4 January 2012
The Joint Union Asbestos Committee (JUAC) a national asbestos trade union campaign group of which Voice is a member has called for the Government to abandon its plans to transfer the responsibility for health and safety in local authority schools from local authorities to school governors.
JUAC said that the recent judgement against the University of Lincoln indicated how easily things could go wrong with asbestos in educational institutions, and underlined how important it was for the Government to halt its plans to transfer responsibility away from local authorities that have the specialist knowledge and resources which are vital to local authority schools in the maintenance of their asbestos.
JUAC Chair Julie Winn pointed out that the governing body (and therefore the governors) would be expected to become the employer and would have to assume the full legal responsibilities for the staff and the pupils in schools:
“Governors freely volunteered their time and expertise to support schools but this is a step too far. It is hard to envisage how Governors will cope with this additional responsibility with the limited time and resources available to them.
“Despite the fact that more than 75% of all UK schools contain asbestos, currently there exists no specific school guidance for the management of asbestos in schools nor any specific training on the management of asbestos in schools. The Government has also recently scrapped health and safety inspections of schools that ensured they were achieving safe standards.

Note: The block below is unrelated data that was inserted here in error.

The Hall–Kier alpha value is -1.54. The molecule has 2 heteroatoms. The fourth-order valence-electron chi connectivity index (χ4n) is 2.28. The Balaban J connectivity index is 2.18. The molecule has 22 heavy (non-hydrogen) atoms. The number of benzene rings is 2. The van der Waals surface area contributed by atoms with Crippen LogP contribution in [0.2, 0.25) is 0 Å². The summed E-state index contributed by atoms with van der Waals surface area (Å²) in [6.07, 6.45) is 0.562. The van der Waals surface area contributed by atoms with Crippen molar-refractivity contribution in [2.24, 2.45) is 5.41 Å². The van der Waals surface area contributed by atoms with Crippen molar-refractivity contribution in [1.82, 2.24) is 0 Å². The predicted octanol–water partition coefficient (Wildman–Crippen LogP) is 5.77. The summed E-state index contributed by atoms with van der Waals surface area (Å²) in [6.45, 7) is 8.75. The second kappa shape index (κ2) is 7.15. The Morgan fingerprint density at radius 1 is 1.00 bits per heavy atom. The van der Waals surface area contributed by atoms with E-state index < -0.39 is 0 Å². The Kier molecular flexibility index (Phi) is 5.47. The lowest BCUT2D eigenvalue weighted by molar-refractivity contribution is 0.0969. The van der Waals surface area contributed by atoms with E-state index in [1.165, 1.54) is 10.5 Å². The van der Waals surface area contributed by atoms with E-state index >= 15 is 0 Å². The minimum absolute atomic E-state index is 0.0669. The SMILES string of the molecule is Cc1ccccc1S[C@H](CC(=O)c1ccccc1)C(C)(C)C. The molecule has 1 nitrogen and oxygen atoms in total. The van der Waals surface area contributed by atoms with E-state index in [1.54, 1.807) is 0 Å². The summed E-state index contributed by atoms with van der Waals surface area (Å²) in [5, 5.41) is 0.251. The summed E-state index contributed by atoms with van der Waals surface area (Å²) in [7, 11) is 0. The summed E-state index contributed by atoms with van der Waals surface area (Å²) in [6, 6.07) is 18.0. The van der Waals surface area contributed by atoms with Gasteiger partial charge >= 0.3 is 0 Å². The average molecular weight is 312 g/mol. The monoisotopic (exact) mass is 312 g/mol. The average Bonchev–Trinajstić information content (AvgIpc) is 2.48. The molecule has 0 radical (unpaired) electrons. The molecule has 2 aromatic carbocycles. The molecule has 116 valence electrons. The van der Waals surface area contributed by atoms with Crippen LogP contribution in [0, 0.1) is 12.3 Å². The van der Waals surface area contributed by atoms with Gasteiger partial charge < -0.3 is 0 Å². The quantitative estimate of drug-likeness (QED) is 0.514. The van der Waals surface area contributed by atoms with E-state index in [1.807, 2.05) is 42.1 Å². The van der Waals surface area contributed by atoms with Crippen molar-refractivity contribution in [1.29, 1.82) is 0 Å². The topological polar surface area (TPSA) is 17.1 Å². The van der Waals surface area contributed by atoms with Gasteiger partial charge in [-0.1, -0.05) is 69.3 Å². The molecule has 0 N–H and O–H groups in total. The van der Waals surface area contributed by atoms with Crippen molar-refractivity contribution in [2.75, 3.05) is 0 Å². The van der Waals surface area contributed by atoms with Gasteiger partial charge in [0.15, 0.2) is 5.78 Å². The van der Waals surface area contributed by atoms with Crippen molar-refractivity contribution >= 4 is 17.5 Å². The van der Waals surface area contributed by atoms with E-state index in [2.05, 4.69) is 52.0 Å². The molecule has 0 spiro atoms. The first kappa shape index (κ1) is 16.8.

“This is yet a further attempt to deregulate without proper consideration for the practical impact upon the risk to the health and safety of staff and pupils in UK schools. This is completely unacceptable when considered against the background of the UK which has the highest incidence of mesothelioma deaths in the world and with teacher deaths from mesothelioma increasing year on year.”
Michael Lees, founder of the Asbestos in Schools Group (AIS), said:
“Asbestos can kill unless it is effectively managed, therefore the best local authorities have trained, dedicated officials so they can achieve the rigorous standards required. This proposal will inevitably put staff and pupils at risk. It will also impose an intolerable burden on governors, for if something does go wrong then instead of legal action being taken against the local authority, it will in future be taken against the governors. One must question how many people will volunteer to be governors if that is the case.”
Legal responsibility for health and safety (including the risks posed by asbestos) in UK schools rests with the employer under the Health and Safety Act 1974, the Management of Health and Safety at Work Regulations 1999 and, specifically in relation to asbestos, the Control of Asbestos Regulations 2006.
The employer in maintained schools is usually the local authority. In academies, free schools and so forth, the formal contract of employment is usually with the governing bodies.
The Government is considering transferring the responsibility for health and safety in maintained schools to the governing bodies. If that happens, presumably all governing bodies would be required to enter into formal contracts of employment with school staff and existing contracts would have to be re-negotiated and transferred under TUPE to governing bodies.
The governing body (and therefore the governors) would be expected to become the employer and have to assume the full legal responsibilities for the staff and the pupils in schools.
- no specific school guidance for the management of asbestos in schools
- no specific training on the management of asbestos in schools
- 75% of all UK schools containing asbestos,
- no national audit of the type, extent or condition of asbestos in those schools